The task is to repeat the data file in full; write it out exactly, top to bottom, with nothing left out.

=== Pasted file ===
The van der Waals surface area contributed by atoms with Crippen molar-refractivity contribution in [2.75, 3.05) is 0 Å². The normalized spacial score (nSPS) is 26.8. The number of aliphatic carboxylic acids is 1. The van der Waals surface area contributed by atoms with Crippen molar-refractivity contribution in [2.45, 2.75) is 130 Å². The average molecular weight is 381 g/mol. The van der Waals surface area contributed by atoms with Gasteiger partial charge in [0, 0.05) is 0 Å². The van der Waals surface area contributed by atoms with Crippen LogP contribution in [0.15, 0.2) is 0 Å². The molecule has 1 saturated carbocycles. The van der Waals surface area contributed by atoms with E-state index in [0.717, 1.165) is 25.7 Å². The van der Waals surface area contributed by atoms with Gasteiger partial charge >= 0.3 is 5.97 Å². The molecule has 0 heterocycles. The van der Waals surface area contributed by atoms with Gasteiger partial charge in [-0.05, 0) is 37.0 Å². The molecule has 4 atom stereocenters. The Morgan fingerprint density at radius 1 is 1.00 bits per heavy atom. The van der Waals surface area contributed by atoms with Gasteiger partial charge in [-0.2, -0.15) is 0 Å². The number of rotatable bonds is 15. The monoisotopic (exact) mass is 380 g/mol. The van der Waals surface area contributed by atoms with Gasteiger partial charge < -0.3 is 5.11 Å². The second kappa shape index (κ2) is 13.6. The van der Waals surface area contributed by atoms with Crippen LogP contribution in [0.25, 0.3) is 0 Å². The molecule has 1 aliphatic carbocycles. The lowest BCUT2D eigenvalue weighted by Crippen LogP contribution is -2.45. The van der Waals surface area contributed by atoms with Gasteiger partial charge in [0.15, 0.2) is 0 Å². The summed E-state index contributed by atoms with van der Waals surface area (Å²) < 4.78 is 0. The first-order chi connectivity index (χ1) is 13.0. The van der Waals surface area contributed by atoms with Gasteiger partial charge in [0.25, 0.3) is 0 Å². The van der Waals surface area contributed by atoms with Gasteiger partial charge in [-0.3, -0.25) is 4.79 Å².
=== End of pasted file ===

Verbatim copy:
The van der Waals surface area contributed by atoms with Crippen molar-refractivity contribution in [2.75, 3.05) is 0 Å². The normalized spacial score (nSPS) is 26.8. The number of aliphatic carboxylic acids is 1. The van der Waals surface area contributed by atoms with Crippen molar-refractivity contribution in [2.45, 2.75) is 130 Å². The average molecular weight is 381 g/mol. The van der Waals surface area contributed by atoms with Gasteiger partial charge in [0, 0.05) is 0 Å². The van der Waals surface area contributed by atoms with Crippen LogP contribution in [0.15, 0.2) is 0 Å². The molecule has 1 saturated carbocycles. The van der Waals surface area contributed by atoms with E-state index in [0.717, 1.165) is 25.7 Å². The van der Waals surface area contributed by atoms with Gasteiger partial charge >= 0.3 is 5.97 Å². The molecule has 0 heterocycles. The van der Waals surface area contributed by atoms with Gasteiger partial charge in [-0.05, 0) is 37.0 Å². The molecule has 4 atom stereocenters. The Morgan fingerprint density at radius 1 is 1.00 bits per heavy atom. The van der Waals surface area contributed by atoms with Gasteiger partial charge in [-0.2, -0.15) is 0 Å². The number of rotatable bonds is 15. The monoisotopic (exact) mass is 380 g/mol. The van der Waals surface area contributed by atoms with Gasteiger partial charge < -0.3 is 5.11 Å². The second kappa shape index (κ2) is 13.6. The van der Waals surface area contributed by atoms with Crippen LogP contribution in [0.25, 0.3) is 0 Å². The molecule has 1 aliphatic carbocycles. The lowest BCUT2D eigenvalue weighted by Crippen LogP contribution is -2.45. The van der Waals surface area contributed by atoms with Gasteiger partial charge in [0.15, 0.2) is 0 Å². The summed E-state index contributed by atoms with van der Waals surface area (Å²) < 4.78 is 0. The first-order chi connectivity index (χ1) is 13.0. The van der Waals surface area contributed by atoms with Gasteiger partial charge in [0.25, 0.3) is 0 Å². The van der Waals surface area contributed by atoms with Gasteiger partial charge in [-0.3, -0.25) is 4.79 Å².